This is such a great post. I agree with so many of the comments above… this article sums up a lot of why I photograph. I also do a photo blog and am thinking of how I can write something like this without just copying. Anyway, thanks very much, Matt.
Me too! I have a shot of my brother’s dog I took when we were on vacation in Block Island. He was frolicking in the water enjoying the waves. I snapped several shots of him. It wasn’t until I got home and looking at the shots that I had captured a fantastic shot of him! He was tack sharp and the water splashing around him was also tack sharp! I didn’t have to post or print it. I got great enjoyment out of just looking at it knowing that I captured that shot!
Thanks for you insight, spot on.
Hey Matt, I shot as a pro for many years in Fashion and Advertising and a few other areas. I got really tired of it and quit. In fact, I quit photography altogether. I was out of it for many years. I had taken up rafting and after becoming proficient I was invited to raft the Grand Canyon with some folks I rafted with. I had never done landscape but knew this was the chance of a lifetime. I bought an entry-level Pentax and a couple of decent lenses and the first book on digital photography (as I had only shot film) for the trip. That awakened my love for photography again and I kept shooting. At some point, my daughter decided that she wanted to be a pro and shoot weddings so I said I would teach and I tooled up with so good gear. After about a year she decided that it was just way too much work hahaha and quit. I shot long enough to pay off the gear. Then my love of photography came back in full swing. I shoot what I want. Landscape, musicians, whatever interests me. Every so often I get hired for something and will not turn it down but mostly I shoot for myself. It was your courses that I turned to learn photoshop and lightroom and I cannot tell you how much I appreciate them. They were easy for an old film guy like me to understand. Beyond my family, I have three loves, Photography, Whitewater Rafting, and Martial Arts. I have done them all professionally and am so glad that now I just do them for the love of it. One thing I learned along the way was the difference between professional and amateur. In this country professional, probably because of sports, means you are better than an amateur. That is not the case. I know so many amateur photographers who are simply amazing. They shoot at a degree of proficiency that inspires me to try and be better. Here is the crux, the root of the word amateur is Amore or love. An amateur does whatever it is they do simply for the love of it and to me, that is the purest form of action. Thanks again for all you do, it helps.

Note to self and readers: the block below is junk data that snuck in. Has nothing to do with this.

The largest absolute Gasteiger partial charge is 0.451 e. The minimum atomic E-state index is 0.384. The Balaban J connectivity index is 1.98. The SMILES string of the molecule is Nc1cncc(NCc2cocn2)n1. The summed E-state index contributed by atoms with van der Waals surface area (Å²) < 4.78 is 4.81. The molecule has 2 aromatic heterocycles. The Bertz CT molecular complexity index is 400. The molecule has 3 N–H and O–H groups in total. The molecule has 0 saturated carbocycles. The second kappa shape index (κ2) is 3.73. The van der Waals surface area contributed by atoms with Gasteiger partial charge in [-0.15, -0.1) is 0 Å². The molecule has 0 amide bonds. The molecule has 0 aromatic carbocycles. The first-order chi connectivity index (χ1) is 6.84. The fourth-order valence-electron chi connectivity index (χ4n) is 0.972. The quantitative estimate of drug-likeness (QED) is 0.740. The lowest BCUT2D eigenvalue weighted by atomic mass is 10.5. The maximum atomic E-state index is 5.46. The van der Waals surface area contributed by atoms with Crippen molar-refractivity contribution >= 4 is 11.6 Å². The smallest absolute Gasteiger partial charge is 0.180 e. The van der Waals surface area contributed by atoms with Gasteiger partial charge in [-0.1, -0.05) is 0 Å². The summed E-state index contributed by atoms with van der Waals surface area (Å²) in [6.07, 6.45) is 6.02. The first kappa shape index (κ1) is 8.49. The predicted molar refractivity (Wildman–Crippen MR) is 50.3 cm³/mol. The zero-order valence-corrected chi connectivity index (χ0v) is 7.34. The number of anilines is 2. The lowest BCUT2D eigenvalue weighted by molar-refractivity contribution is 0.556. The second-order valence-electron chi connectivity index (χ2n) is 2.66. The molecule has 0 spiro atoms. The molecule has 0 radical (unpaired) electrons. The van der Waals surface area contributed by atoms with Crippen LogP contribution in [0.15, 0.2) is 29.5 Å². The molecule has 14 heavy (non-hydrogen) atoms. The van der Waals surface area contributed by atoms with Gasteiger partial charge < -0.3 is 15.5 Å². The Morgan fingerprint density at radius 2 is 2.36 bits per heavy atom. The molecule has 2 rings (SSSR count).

Back in the day I shot slides. These were usually projected once, soon after receiving them back from the processing lab. Maybe there was another showing for the family if these were holiday snaps, but after that they stayed safely tucked away in their storage box. So, not so different from our digital creations! I’ve just completed scanning these slides (~10,000), revealing some memorable images. All these are now tucked away with their digital companions!
I often tell people I just fill up hard drive space with my photos. I enjoy taking photos. I enjoy editing my photos. I enjoy learning about photography in general. Someday I may sell photos, but I’m not really interested in the “business” of photography. Good to know I’m not alone.
I am a professional and do portrait work primarily, mixed in with some weddings. Having said that, a large part of my portfolio is made up of pro bono work I do for Canine Companions for Independence. Some images are printed for regional and national advertising, for the website, or for electronic newsletters, but when taking images of graduate teams ( dogs placed with people with a disability) these images are given to the people. I don’t get any feedback from them nor do I want any. My happiness comes from documenting the relationship between the dog and the person. I feel it is a privilege to be able to do what I do and I get great pleasure in the journey. Great article, Matt!
Excellent and spot on. You expressed what I have not been able to.
Thank you for all you do!
I’ve taken many of your courses for which I am thankful to you for your easy to follow and learn teachings. I’ve sold some of my photos and won competitions but never considered myself a professional. Recent hand surgery has given my hands an unsteady focus so I have put my cameras down. Now I relish simply watching the wonders of nature and all the wildlife antics and beauty I used see only through a viewfinder. It’s calming, relaxing and entertaining. Now I spend some time editing and compiling photo books of my traveling adventures for personal and family enjoyment.
Thank you for expressing exactly how I’ve been feeling lately about being perfectly fine with simply watching.
You are so correct, the journey is so often what we enjoy the most. I like to try and take a better shot than the last time. Each shot of a similar subject is like practising to get note-perfect when playing a certain tune. Changing the subject is like picking a new tune to learn. Moving to a different photographic genre (e.g. wildlife to landscape) is like moving from Jazz to Classic or Country; you want to get better at each. Once I have taken a really good shot (IMO) then it gets printed in a book, submitted into a camera club competition or goes online. I think that justifies enjoying the journey!
Thanks for the post. In a way I find it liberating. It eliminates a sense of guilt for not showing photos to the world and verifies the satisfaction I get from the journey. For a short time I posted photos to 500px. It did not provide any real satisfaction. It is one big mutual admiration society. I do print some photos and hang them in my house and I have given some to friends and relatives. Most that I print end up in binders in my cupboard.